China’s Cybersecurity Watchdog Targets 33 Apps for Excessive and Illegal Personal Data Collection

China’s cybersecurity watchdog caught 33 map and text applications provided by Baidu Inc., Alibaba Group Holding and Tencent Holdings Ltd. collecting excessive personal data without users’ consent.

In a notice released by the Cyberspace Administration of China on May 1, the operators of the apps were given 10 days to rectify their unauthorized data collection or face financial penalties.

The app operators were divided into three categories depending on the abuses committed. The first group consists of 17 map navigation apps that failed to provide a function for deleting or correcting personal information. The second category covers 15 texting apps that collect personal information unrelated to the services they provide without the user’s consent. The third group involves a messaging app that induces users to share their mobile phone address book to distribute unauthorised sales and marketing messages.

Since the beginning of this year, the Ministry of Industry and Information Technology (MIIT) has tested a total of 290,000 apps and required the operators of 1,862 illegal apps to change their practices, according to a statement released by the State Council Information Office on April 20.

Personal information protection has become one of the top issues the public is concerned about. After the outbreak of covid, big data, artificial intelligence and other technologies have been widely used, which makes it both necessary and urgent to formulate a personal information protection law.

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The authorities have put a draft Personal Data Protection Law regulating the country’s vast troves of data through a second hearing last week. Lawmakers put forward suggestions on handling personal information, the scope of sensitive personal information, the regulation pertaining to face recognition technology, the protection of minors’ personal information and other issues.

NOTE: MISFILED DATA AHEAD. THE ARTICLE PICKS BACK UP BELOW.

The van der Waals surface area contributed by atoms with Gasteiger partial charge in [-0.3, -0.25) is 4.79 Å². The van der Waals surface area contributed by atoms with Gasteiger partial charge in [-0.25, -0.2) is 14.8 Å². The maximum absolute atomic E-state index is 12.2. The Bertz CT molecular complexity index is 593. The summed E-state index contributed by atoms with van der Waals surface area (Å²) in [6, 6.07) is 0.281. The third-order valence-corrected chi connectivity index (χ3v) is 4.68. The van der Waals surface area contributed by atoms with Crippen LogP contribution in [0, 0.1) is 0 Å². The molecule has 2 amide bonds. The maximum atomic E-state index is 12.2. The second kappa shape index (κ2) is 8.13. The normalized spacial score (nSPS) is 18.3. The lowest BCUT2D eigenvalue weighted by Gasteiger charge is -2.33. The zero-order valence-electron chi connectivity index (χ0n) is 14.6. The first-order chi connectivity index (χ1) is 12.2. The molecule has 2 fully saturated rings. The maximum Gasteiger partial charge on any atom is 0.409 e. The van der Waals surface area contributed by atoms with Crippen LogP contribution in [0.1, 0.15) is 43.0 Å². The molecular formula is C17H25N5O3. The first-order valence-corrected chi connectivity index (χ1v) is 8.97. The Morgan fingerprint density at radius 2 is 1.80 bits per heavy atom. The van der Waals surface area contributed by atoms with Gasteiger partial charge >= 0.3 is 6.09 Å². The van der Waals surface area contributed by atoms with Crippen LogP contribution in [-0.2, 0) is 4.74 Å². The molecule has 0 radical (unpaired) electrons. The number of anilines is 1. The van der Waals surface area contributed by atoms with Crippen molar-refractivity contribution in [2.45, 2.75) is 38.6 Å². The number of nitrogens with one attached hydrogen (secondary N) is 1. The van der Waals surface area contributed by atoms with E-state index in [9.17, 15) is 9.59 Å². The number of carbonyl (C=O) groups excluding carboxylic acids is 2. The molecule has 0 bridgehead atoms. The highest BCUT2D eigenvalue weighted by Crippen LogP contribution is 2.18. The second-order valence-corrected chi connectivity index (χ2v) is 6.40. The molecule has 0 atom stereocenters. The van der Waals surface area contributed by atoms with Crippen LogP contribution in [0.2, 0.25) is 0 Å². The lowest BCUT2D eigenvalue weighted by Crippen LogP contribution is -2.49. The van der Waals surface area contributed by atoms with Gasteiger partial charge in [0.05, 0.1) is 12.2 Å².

The MIIT also publicly solicited opinions on the Interim Provisions on the Protection and Management of Personal Information of Mobile Internet Applications last week.

According to the provision, apps that fail to rectify their approach will be forbidden from operating for 40 working days, which will significantly increase their costs.

Another highlight of the interim provision is that it refines the responsibilities of different subjects. It is necessary for platforms distributing applications to review their personal information processing mechanisms. Developers need to continuously optimize the notices regarding personal information, especially when it comes to sensitive issues such as recording, photographing and recording videos.

According to the authorities, the relevant subjects engaged in personal information processing activities should consciously accept social supervision. The China Academy of Information and Communication Technology took the lead in building a national app-testing platform, which provides strong technical support for the regulatory authorities to carry out daily inspection of application operators.

For ordinary users, the difficulty lies in how to find infringements. Operators are required to inform the user of the personal information processing rules in a clear manner.